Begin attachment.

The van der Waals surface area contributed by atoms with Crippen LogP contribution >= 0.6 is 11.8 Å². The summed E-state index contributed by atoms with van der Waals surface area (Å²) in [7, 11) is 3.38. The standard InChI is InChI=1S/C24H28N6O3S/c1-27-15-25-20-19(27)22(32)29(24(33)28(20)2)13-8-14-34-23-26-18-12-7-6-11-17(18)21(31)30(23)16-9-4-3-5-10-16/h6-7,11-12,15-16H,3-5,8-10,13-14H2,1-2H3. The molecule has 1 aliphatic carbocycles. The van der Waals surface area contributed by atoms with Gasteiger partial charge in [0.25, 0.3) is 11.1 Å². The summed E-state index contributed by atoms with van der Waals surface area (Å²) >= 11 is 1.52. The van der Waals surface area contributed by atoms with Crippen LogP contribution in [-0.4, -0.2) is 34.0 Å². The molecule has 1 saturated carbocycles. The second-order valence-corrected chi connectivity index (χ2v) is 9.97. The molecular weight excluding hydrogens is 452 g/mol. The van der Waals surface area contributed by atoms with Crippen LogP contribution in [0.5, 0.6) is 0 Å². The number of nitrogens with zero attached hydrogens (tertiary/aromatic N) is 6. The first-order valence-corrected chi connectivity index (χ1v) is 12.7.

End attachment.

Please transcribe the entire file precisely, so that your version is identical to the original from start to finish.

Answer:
The van der Waals surface area contributed by atoms with Crippen LogP contribution >= 0.6 is 11.8 Å². The summed E-state index contributed by atoms with van der Waals surface area (Å²) in [7, 11) is 3.38. The standard InChI is InChI=1S/C24H28N6O3S/c1-27-15-25-20-19(27)22(32)29(24(33)28(20)2)13-8-14-34-23-26-18-12-7-6-11-17(18)21(31)30(23)16-9-4-3-5-10-16/h6-7,11-12,15-16H,3-5,8-10,13-14H2,1-2H3. The molecule has 1 aliphatic carbocycles. The van der Waals surface area contributed by atoms with Gasteiger partial charge in [0.25, 0.3) is 11.1 Å². The summed E-state index contributed by atoms with van der Waals surface area (Å²) >= 11 is 1.52. The van der Waals surface area contributed by atoms with Crippen LogP contribution in [-0.4, -0.2) is 34.0 Å². The molecule has 1 saturated carbocycles. The second-order valence-corrected chi connectivity index (χ2v) is 9.97. The molecular weight excluding hydrogens is 452 g/mol. The van der Waals surface area contributed by atoms with Crippen LogP contribution in [0.5, 0.6) is 0 Å². The number of nitrogens with zero attached hydrogens (tertiary/aromatic N) is 6. The first-order valence-corrected chi connectivity index (χ1v) is 12.7.